Tuesday, 28 July 2015

Spotted Drake

Eclipse drake garganey
After making a declaration that the garganey at Freeman's Pools yesterday was either a female or juvenile bird I am now pleased to say that it was neither!

I checked the pools this morning but could only find a single female tufted duck and the two common teal that the garganey had been with the previous day. Assuming it had flown to some other glamorous destination I continued my rounds of the patch.
The three ruddy shelduck were remaining faithful to the Wildfowlers' Pools and there were now a trio of green sandpiper present, along with a juvenile little ringed plover. A couple of snipe were feeding in the long channel.
It was good to see fledged broods of both linnet and greenfinch here.

I had a quick look on The Flood and low and behold - there was 'my' garganey. From the upper cinder track I was able to get far better views than I did yesterday and even managed a couple of snaps through my 'scope.
Having ruled out a juvenile bird, I was fairly happy that it was an adult female - until it briefly stretched its wings and showed the distinctive upper wing pattern of an adult male. So, it would appear in fact to be an adult drake in eclipse plumage. Ta-dah!

A cursory look at the river from the mouth of the The Channel revealed little of note bar a fishing common tern, a lone common sandpiper and multiple little egrets.
The highlight was seeing my first Lune shelduck brood of the year - a pair with 7 young duckling on Colloway Marsh.

Monday, 27 July 2015

Wild Duck Trumps Ruddy Interlopers

A lovely juvenile / female garganey was at Freman's Pools this morning. It was in the company of a couple of teal on the upper pools. It's always a pleasure to come across these attractive and scarce summer migrants on the local patch.
There wasn't much else going on at the pools, just a few moulting mallard and the usual coot, moorhen and little grebe. A little egret dropped in for a spot of fishing but didn't linger.
The ruddy duck trio were again at the Wildfowlers' Pools along with a green sandpiper, a couple of snipe and a juvenile little ringed plover.
There wasn't much going on at the Flood, and a check on the estuary revealed little beyond the expected gulls, greylags, cormorants, lapwings, herons and little egrets, etc.

Ruddy Shelduck

A few people have asked about the provenance of the visiting shelducks, but the real answer is that (as with most 'rare' wildfowl) we really don't know for sure.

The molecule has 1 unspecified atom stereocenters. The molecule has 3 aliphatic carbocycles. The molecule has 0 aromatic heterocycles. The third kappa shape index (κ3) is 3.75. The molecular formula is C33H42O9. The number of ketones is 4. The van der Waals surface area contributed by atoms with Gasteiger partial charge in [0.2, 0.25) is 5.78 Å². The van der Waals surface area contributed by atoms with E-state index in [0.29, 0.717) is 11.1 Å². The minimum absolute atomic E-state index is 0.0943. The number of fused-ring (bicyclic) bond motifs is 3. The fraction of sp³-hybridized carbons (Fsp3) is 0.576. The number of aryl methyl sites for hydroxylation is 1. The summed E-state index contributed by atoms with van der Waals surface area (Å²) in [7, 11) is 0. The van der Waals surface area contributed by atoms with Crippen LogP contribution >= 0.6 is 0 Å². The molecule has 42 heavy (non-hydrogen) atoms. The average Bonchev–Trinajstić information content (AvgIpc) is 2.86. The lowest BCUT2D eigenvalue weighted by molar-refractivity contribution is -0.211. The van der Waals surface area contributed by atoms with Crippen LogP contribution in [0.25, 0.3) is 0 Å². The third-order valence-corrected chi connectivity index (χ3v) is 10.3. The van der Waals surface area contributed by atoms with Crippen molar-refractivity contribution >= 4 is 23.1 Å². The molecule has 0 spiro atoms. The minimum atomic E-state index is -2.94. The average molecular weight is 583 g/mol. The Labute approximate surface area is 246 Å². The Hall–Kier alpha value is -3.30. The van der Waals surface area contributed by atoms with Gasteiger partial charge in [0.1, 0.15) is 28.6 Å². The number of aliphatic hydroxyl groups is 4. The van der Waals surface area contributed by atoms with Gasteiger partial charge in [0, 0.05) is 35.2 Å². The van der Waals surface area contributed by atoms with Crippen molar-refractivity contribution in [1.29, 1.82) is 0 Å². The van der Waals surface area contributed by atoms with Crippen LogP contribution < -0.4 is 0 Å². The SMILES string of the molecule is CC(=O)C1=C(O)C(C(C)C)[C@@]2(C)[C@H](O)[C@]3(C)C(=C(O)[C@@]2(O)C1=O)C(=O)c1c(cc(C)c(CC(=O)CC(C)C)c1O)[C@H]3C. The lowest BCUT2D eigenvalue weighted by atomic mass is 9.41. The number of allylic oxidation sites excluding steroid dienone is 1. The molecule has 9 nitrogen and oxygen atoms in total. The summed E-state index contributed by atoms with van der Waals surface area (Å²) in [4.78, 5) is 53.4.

This species is a regular visitor to Britain, especially in the summer months. The perceived wisdom is that these birds originate from feral populations in Europe, though in some years it is possible that genuinely wild birds may account for an influx.
Clearly, one of the Aldcliffe birds is of captive origin due the presence of a red plastic ring on its leg. That doesn't necessarily mean of course that the others are from the same source. Escaped wildfowl will often hook up with wild birds of the same, or similar, species.
In theory a fence-hopper may fly around on its own for ages before finding others of its kind. They may come upon a large feral population in Holland while on their travels, or spot a couple of free-range wanderers as they pass overhead in Nimes, Namysłów or Nantwich. Who knows?
Given that ruddy shelduck isn't even on the current 'official' British list, it's all a bit academic really! Nonetheless, they're an attractive bird and the sight of these ruddy shelducks certainly brightens even the dullest Aldcliffe morning.


Sunday, 26 July 2015

Dan's Week in Pictures!

Chiffchaffs--particularly juveniles-- numerous

2 or 3 Gatekeepers seen- relatively uncommon at this site.

Lots of Hirundines Friday--including 'percher' Swallows like this one plus a few Sand Martins

Escaped Ruddy Shelducks including pinkish bangle of shame

Monday, 20 July 2015

Gulls Med My Day

Common sandpiper
I spent a good three hours or so rooting around the patch this morning.

First I checked Freeman's Pools where 40 or so of the recently returned greylag were busily and noisily bathing. Among this group were a couple of orange-collared birds from the Windermere project (both were present last winter).